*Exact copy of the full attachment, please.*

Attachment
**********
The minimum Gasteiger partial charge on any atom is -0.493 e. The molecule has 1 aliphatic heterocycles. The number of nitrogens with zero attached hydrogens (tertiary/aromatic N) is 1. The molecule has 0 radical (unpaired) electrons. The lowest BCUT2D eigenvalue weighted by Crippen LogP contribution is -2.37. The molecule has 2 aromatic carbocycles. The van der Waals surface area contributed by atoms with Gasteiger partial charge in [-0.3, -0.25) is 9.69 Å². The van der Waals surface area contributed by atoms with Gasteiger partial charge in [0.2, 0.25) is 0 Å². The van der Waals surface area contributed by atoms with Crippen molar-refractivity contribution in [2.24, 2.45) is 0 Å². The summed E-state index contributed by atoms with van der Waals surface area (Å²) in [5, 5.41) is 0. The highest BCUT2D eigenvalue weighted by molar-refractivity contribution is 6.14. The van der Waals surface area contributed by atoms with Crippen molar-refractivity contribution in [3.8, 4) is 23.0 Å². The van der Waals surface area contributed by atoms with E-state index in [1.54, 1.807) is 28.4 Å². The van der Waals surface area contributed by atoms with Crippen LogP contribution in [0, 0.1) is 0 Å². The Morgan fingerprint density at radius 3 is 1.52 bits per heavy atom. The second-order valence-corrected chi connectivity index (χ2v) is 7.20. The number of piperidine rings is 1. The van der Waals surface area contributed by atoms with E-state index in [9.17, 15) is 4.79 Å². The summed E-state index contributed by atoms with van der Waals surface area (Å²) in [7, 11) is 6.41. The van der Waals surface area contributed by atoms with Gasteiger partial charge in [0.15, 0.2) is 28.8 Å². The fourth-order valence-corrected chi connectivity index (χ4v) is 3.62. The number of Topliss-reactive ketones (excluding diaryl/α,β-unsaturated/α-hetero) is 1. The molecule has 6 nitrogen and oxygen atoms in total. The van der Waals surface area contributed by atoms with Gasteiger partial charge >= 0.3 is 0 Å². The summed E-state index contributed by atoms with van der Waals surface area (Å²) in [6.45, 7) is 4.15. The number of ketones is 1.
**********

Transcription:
The minimum Gasteiger partial charge on any atom is -0.493 e. The molecule has 1 aliphatic heterocycles. The number of nitrogens with zero attached hydrogens (tertiary/aromatic N) is 1. The molecule has 0 radical (unpaired) electrons. The lowest BCUT2D eigenvalue weighted by Crippen LogP contribution is -2.37. The molecule has 2 aromatic carbocycles. The van der Waals surface area contributed by atoms with Gasteiger partial charge in [-0.3, -0.25) is 9.69 Å². The van der Waals surface area contributed by atoms with Gasteiger partial charge in [0.2, 0.25) is 0 Å². The van der Waals surface area contributed by atoms with Crippen molar-refractivity contribution in [2.24, 2.45) is 0 Å². The summed E-state index contributed by atoms with van der Waals surface area (Å²) in [5, 5.41) is 0. The highest BCUT2D eigenvalue weighted by molar-refractivity contribution is 6.14. The van der Waals surface area contributed by atoms with Crippen molar-refractivity contribution in [3.8, 4) is 23.0 Å². The van der Waals surface area contributed by atoms with E-state index in [1.54, 1.807) is 28.4 Å². The van der Waals surface area contributed by atoms with Crippen LogP contribution in [0, 0.1) is 0 Å². The Morgan fingerprint density at radius 3 is 1.52 bits per heavy atom. The second-order valence-corrected chi connectivity index (χ2v) is 7.20. The number of piperidine rings is 1. The van der Waals surface area contributed by atoms with E-state index in [9.17, 15) is 4.79 Å². The summed E-state index contributed by atoms with van der Waals surface area (Å²) in [7, 11) is 6.41. The van der Waals surface area contributed by atoms with Gasteiger partial charge in [0.15, 0.2) is 28.8 Å². The fourth-order valence-corrected chi connectivity index (χ4v) is 3.62. The number of Topliss-reactive ketones (excluding diaryl/α,β-unsaturated/α-hetero) is 1. The molecule has 6 nitrogen and oxygen atoms in total. The van der Waals surface area contributed by atoms with Gasteiger partial charge >= 0.3 is 0 Å². The summed E-state index contributed by atoms with van der Waals surface area (Å²) in [6.45, 7) is 4.15. The number of ketones is 1.